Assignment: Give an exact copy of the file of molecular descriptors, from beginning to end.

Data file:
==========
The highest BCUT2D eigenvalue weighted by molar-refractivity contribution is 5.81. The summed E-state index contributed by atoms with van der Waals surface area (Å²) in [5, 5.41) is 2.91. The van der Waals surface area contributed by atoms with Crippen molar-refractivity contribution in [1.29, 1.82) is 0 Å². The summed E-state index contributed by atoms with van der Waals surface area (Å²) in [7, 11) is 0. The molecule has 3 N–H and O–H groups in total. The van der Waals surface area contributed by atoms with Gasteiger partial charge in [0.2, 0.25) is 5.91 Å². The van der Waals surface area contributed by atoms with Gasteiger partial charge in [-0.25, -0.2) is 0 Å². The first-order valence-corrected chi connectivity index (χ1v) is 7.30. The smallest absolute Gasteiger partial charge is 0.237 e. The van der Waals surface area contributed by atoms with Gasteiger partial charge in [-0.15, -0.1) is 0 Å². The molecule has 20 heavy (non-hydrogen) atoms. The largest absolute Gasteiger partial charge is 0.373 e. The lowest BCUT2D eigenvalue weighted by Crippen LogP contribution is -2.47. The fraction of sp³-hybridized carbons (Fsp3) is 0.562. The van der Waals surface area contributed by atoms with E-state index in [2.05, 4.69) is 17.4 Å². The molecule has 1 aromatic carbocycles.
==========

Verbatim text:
The highest BCUT2D eigenvalue weighted by molar-refractivity contribution is 5.81. The summed E-state index contributed by atoms with van der Waals surface area (Å²) in [5, 5.41) is 2.91. The van der Waals surface area contributed by atoms with Crippen molar-refractivity contribution in [1.29, 1.82) is 0 Å². The summed E-state index contributed by atoms with van der Waals surface area (Å²) in [7, 11) is 0. The molecule has 3 N–H and O–H groups in total. The van der Waals surface area contributed by atoms with Gasteiger partial charge in [0.2, 0.25) is 5.91 Å². The van der Waals surface area contributed by atoms with Gasteiger partial charge in [-0.25, -0.2) is 0 Å². The first-order valence-corrected chi connectivity index (χ1v) is 7.30. The smallest absolute Gasteiger partial charge is 0.237 e. The van der Waals surface area contributed by atoms with Gasteiger partial charge in [-0.15, -0.1) is 0 Å². The molecule has 20 heavy (non-hydrogen) atoms. The largest absolute Gasteiger partial charge is 0.373 e. The lowest BCUT2D eigenvalue weighted by Crippen LogP contribution is -2.47. The fraction of sp³-hybridized carbons (Fsp3) is 0.562. The van der Waals surface area contributed by atoms with E-state index in [2.05, 4.69) is 17.4 Å². The molecule has 1 aromatic carbocycles.